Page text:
February 25, 2010


Not a big fan of poetry, but here's a nice litte poem with translation.



Waka waka bang splat tick tick hash,
Caret quote back-tick dollar dollar dash,
Bang splat equal at dollar underscore,
Percent splat waka waka tilde number four,
Ampersand bracket bracket dot dot slash,
Vertical-bar curly-bracket comma comma CRASH.

February 18, 2010

In Dubious Battle **

** In Dubious Battle, John Steinbeck, 1936

In the interest of full disclosure I'll say up front that I'm a big Steinbeck fan. I was turned onto Steinbeck by a cab driver in San Francisco who took The Woman and me from the city to the Oakland airport in the mid 80s. My favorites: The Winter of Our Discontent, Tortilla Flats, Cannery Row, Sweet Thursday.

There, that's done. The other thing is I have another 3 or 4 Steinbeck novels on the To-Be-Read shelf that I'll get around to one day.

So, I read the back jacket of this Penguin paperback version and found this:

In Dubious Battle cannot be dismissed as a 'propaganda' novel - it is another version of the eternal human fight against injustice. . . It is the real thing; it has a vigor of sheer story-telling that may sweep away many prejudices. -New Republic

When the New Republic tries to convince you that this isn't a propaganda novel, it becomes pretty clear that where there's smoke, there's a Red. !!!

So, I began the novel with some misgivings and discovered that it was a bit of a polemic. And, as a veteran of a fiction industry rife with propaganda and agendas, I can spot this kind of thing.

Here is where the New Republic is right. It should not be dismissed as simply a propaganda novel. It's more a very well written propaganda novel with fully realized characters and a decent plot. Much different. Ha!

I enjoyed it, but did have to power through some of the invested-capital-interest vs the-poor-working-stiff verbiage. YMMV.

Update: I wrote this a few days before Joe Stack decided to fly his Piper Cherokee into the Austin IRS office. As I read his inane rant of blame of everyone else for his own choices*, I was reminded of some of the dialog in In Dubious Battle. Stuff I read and thought, "People don't think like that anymore." Turns out, they do.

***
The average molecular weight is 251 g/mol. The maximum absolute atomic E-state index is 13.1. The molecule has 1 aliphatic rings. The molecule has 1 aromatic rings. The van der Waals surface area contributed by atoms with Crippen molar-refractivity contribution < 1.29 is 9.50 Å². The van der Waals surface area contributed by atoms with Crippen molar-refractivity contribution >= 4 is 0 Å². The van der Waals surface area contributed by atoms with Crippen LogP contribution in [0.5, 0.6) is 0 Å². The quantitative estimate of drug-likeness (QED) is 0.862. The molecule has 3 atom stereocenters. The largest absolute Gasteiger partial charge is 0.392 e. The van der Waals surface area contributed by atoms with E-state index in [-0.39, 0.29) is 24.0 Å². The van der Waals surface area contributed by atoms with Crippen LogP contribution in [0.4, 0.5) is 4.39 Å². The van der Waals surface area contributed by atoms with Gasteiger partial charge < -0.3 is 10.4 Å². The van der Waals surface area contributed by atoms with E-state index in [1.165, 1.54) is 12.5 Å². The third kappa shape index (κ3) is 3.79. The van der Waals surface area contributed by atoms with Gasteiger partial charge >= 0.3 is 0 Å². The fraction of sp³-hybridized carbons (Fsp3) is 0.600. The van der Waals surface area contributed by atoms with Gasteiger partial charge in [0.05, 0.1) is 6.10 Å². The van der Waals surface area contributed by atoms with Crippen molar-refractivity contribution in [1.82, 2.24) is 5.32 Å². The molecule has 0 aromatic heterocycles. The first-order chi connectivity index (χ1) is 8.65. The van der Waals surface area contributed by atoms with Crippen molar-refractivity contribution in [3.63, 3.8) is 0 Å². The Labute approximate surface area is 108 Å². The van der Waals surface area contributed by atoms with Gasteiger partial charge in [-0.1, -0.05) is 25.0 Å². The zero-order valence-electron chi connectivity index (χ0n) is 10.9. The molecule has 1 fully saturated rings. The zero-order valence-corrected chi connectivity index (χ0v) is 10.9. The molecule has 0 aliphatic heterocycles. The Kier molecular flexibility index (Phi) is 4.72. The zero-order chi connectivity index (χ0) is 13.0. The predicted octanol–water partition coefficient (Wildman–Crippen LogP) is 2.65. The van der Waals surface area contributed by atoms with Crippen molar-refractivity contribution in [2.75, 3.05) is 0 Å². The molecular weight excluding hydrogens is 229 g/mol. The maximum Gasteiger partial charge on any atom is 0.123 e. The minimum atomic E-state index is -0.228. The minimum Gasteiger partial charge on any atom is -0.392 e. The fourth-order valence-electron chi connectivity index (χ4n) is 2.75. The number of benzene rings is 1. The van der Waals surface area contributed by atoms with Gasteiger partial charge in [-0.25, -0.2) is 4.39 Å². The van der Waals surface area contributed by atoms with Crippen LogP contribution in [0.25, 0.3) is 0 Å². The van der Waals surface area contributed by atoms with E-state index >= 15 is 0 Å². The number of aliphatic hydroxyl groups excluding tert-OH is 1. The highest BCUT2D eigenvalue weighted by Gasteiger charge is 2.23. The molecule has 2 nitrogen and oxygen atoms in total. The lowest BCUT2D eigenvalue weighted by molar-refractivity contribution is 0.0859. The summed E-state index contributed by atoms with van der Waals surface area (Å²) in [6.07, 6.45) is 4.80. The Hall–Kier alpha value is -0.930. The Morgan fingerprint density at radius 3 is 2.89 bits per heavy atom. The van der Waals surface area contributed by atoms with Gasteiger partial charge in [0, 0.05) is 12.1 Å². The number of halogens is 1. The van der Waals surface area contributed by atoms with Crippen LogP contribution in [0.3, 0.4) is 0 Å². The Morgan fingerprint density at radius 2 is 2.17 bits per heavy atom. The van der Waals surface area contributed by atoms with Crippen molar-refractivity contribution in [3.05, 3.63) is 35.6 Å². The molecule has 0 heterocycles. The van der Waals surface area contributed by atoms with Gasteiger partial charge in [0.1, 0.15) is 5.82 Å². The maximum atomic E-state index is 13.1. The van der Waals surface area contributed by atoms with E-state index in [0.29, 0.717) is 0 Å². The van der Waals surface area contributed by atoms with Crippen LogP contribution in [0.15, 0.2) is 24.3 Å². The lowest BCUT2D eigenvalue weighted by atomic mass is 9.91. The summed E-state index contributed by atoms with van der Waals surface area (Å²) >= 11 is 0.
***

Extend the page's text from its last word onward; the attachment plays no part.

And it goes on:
*Stack joins the tax revolution of the 80s to escape paying income tax and is hit with penalties for tax evasion. What a shock! He takes a premature distribution from his IRA and is surprised that it must be counted as income. Read the fine print, Joe. He files a return prepared by a CPA that doesn't report $12,700 of income, doesn't check it for accuracy before filing, and is hit with penalties for underpayment, and he's surprised? [Last year my CPA missed $9K of income I clearly told him about. I made him redo the return and and then found another CPA. It seemed like a better idea than flying a plane into a building.] And this is all somehow other people's fault? The only bright spot in this nightmare is that he didn't achieve the high "body count" he wanted, although even the one casualty being reported at present is an unacceptable cost.

February 11, 2010

A peek into the process

On this blog I mainly talk about what I'm reading, not what I'm writing, and almost never about the process of writing. But I'm powering through the first draft of my next novel and I thought one or two of you, or maybe even all three of you, might like a peek behind the plywood barriers into the construction zone. If not, move along. Nothing to see here.

When people find out I'm a writer, many of them say they want to be a writer. My response is, "All you have to do is write." It's really that simple. If you write on a regular basis, you're a writer. You may be a bad writer, but you're a writer.

But what most people mean when they say they want to be a writer is that they want to be published. That's another thing, entirely.

As James Scott Bell said a few days ago, "Many people say, I have a book inside me! Usually that's the best place for it." I would have stopped there, content to discourage the competition, but he continued with, "Learn the craft and write more than one."